Pet Funerals- Why A Ceremony Gives Closure To Owners…
Yesterday morning, my twin sister Cindy Daniel sent a text that she had found the pet Guinea Pig I had bought the twins 3 years ago dead.
Since one of the twins were home sick and the other (and far more emotional) twin at school, I decided to compose a quick prayer for Charlie and buy items to bury him with in the backyard.
Makenna (who was home sick) decided to add a carrot and rose to Charlie’s box and sing “In The Arms Of An Angel” as Cindy and I dug up a portion of the yard under a tree for Charlie.
Cindy had posted on FB about losing Charlie and received an overwhelming response from our friends regarding how emotional losing a pet was for them. One even described how losing a beta fish had upset her so much that she couldn’t bury it and cried all day at work knowing her mom was coming over to bury the pet for her after work.
It’s not well known that I often perform memorials or celebrations of life at funerals for people AND pets. However, understanding the need to say goodbye to a pet by having a ceremony is key for the owner to move on after mourning their loss.
My husband, Matthew Wortham lost a dog years ago and still cries over the loss today. Love is love and whether your pet was a cow, fish, dog, horse or Guinea Pig- you will miss the presence of having them in your life.
Cindy’s home is normally “pet free” due to her trying to keep up with two adult daughters, three granddaughters and her husband living at home but I bought the pet to give the twins experience at caring for a pet not knowing my brother in law, Steve Daniel would be “smitten” with Charlie by going to the grocery store to buy special treats and preparing them every weekend when he came home from his job driving at Ryder.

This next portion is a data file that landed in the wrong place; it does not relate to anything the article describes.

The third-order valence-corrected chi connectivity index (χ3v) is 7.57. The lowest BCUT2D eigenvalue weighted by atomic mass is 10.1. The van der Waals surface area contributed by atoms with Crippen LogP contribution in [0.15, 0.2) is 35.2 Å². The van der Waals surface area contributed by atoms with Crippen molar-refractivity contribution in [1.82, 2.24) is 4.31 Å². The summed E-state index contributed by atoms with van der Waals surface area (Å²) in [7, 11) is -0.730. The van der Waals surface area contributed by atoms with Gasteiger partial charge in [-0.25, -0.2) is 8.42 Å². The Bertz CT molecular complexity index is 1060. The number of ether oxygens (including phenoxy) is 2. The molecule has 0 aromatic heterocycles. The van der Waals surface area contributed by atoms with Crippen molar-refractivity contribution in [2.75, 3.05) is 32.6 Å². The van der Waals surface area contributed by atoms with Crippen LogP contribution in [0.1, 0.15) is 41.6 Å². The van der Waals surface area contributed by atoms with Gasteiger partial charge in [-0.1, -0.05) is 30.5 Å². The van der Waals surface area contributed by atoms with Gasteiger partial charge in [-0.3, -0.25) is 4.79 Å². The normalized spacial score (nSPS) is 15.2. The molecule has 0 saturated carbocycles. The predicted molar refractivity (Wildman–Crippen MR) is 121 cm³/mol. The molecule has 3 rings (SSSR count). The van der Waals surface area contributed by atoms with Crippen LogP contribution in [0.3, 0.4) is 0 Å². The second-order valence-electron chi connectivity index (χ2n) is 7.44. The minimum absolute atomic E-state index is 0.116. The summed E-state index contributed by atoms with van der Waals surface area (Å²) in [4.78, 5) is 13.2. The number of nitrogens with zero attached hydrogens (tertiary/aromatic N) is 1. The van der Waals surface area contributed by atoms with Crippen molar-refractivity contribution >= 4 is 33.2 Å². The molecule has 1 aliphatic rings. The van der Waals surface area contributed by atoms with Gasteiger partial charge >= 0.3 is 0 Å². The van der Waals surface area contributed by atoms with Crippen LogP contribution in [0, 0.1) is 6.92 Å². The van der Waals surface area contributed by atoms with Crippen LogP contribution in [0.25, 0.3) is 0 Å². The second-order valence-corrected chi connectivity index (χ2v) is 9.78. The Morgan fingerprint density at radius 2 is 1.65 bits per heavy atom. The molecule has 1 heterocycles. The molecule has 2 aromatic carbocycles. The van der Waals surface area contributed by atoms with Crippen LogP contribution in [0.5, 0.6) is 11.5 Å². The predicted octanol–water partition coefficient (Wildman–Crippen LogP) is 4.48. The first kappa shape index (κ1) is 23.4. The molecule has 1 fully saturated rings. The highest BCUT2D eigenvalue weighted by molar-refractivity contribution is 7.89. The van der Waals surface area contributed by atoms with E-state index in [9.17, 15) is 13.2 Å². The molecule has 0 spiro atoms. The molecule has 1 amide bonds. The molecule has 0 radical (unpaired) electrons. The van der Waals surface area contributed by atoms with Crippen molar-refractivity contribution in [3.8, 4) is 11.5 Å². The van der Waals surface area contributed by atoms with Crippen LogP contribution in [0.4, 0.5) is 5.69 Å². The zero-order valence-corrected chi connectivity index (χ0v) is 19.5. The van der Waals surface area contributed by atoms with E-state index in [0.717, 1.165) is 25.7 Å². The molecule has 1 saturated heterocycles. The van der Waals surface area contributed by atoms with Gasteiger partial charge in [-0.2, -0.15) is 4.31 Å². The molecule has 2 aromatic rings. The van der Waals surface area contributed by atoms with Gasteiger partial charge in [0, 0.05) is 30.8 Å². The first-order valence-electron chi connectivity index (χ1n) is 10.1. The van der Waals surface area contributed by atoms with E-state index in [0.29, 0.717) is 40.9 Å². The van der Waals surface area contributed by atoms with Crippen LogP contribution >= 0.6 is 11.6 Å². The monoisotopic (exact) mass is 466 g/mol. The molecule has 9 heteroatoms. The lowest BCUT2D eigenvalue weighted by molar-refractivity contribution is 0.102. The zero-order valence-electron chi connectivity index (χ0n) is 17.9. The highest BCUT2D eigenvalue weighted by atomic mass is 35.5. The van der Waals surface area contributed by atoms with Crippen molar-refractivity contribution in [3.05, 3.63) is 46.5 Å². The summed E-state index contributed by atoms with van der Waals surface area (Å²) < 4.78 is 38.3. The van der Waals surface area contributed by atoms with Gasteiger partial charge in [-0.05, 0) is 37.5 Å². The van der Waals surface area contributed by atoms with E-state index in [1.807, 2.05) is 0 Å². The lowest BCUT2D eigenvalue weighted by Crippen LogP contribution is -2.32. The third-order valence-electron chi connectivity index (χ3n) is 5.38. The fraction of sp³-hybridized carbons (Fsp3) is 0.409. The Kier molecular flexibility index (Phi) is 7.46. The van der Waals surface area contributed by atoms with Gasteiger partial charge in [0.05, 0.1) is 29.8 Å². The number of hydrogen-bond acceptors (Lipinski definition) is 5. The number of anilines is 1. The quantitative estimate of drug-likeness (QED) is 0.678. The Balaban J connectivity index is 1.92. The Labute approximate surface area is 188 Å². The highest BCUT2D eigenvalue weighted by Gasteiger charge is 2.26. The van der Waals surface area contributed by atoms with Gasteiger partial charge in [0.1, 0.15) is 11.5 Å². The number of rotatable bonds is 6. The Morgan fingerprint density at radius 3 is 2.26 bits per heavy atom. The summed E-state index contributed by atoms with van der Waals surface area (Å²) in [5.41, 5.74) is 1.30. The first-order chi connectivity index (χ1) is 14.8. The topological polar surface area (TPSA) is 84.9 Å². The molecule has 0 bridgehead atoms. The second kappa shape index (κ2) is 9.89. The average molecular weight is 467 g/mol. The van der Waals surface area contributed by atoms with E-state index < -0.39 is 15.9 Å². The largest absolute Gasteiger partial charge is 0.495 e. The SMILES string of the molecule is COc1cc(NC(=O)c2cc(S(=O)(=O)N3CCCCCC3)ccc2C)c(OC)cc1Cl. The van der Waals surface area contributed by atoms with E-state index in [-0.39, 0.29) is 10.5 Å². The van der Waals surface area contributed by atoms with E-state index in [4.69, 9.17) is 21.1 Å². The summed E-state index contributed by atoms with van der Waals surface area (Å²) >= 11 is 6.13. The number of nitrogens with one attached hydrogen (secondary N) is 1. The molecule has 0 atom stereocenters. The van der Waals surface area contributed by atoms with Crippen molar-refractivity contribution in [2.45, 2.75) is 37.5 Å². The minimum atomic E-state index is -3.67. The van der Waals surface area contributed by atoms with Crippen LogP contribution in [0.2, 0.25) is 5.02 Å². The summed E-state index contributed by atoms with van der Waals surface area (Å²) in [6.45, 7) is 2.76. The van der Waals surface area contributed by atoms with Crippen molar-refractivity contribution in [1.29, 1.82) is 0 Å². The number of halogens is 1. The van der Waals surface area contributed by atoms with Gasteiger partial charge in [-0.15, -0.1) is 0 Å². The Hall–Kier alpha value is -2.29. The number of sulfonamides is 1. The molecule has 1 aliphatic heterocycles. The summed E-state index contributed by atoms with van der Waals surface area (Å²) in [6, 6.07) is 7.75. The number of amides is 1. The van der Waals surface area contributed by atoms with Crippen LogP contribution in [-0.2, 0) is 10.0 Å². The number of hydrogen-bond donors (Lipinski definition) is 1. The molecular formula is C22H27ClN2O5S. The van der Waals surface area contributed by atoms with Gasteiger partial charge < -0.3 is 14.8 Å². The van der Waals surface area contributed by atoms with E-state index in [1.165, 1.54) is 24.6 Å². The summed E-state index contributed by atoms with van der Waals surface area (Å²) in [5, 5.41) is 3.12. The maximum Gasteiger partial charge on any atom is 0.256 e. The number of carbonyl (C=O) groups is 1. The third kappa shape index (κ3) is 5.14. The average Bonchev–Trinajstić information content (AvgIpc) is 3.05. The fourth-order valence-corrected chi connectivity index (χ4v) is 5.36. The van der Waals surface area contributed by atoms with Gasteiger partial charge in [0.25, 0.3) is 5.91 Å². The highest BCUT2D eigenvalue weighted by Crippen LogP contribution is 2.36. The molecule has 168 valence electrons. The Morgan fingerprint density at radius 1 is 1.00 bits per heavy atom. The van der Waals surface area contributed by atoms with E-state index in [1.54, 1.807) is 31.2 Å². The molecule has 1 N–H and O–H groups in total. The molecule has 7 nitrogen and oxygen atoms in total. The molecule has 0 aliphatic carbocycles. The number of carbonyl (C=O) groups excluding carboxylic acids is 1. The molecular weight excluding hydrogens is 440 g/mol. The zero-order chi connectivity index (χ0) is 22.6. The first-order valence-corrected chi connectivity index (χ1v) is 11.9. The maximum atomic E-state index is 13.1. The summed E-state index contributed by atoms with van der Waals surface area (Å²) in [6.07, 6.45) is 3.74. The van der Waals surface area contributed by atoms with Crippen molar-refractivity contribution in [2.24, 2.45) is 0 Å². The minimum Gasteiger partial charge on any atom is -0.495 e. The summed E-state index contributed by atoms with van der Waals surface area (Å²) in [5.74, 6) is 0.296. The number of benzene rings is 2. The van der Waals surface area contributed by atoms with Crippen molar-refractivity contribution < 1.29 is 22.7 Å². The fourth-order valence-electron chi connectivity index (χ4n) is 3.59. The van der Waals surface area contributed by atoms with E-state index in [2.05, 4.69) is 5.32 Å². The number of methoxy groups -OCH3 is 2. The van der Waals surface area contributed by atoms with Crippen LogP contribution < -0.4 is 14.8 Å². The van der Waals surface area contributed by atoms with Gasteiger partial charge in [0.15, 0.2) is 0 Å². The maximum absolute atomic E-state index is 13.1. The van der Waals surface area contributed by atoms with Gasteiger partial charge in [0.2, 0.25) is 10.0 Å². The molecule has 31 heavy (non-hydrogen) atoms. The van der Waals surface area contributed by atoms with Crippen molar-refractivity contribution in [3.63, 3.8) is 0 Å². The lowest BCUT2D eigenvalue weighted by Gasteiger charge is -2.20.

My sister was worried that Steve would miss Charlie so much that I purchased another Guinea Pig to replace the loss which Cindy named Stinky because he looks like a skunk.
Replacing a pet is often a bad idea for someone who is in a state of mourning but for my sister, knowing the void that Charlie would leave- I’m sure she made the right decision by replacing Charlie.
My husband has often said he never wanted another pet that might die but Foxy Wortham quickly changed his mind.
Our hyperactive Beagle is always into something around here and can jump 4 feet to grab whatever you have that he wants but he also brings joy to our home now that we no longer have kids here.
Slumber parties with the twins keep Foxy busy and excited since he loves the twins and has grown up with them in his life.
Although some may think a pet funeral is unnecessary, remember that whoever the pets owner was probably doesn’t feel that way.
Don’t be too quick to judge someone who wants a “proper burial” for their pet because that pet was a part of their life and brought them joy.
For those who wish to cremate their pet, the average cost of cremation can run between $50-$150 but you will need to bring a vessel or buy one for your pet.
If you need a Celebrant to officiate your burial, please contact me through this site. If you have no money, please visit my sister site The Pawning Planners- We Take Trades For Event Services.
Wendy M Wortham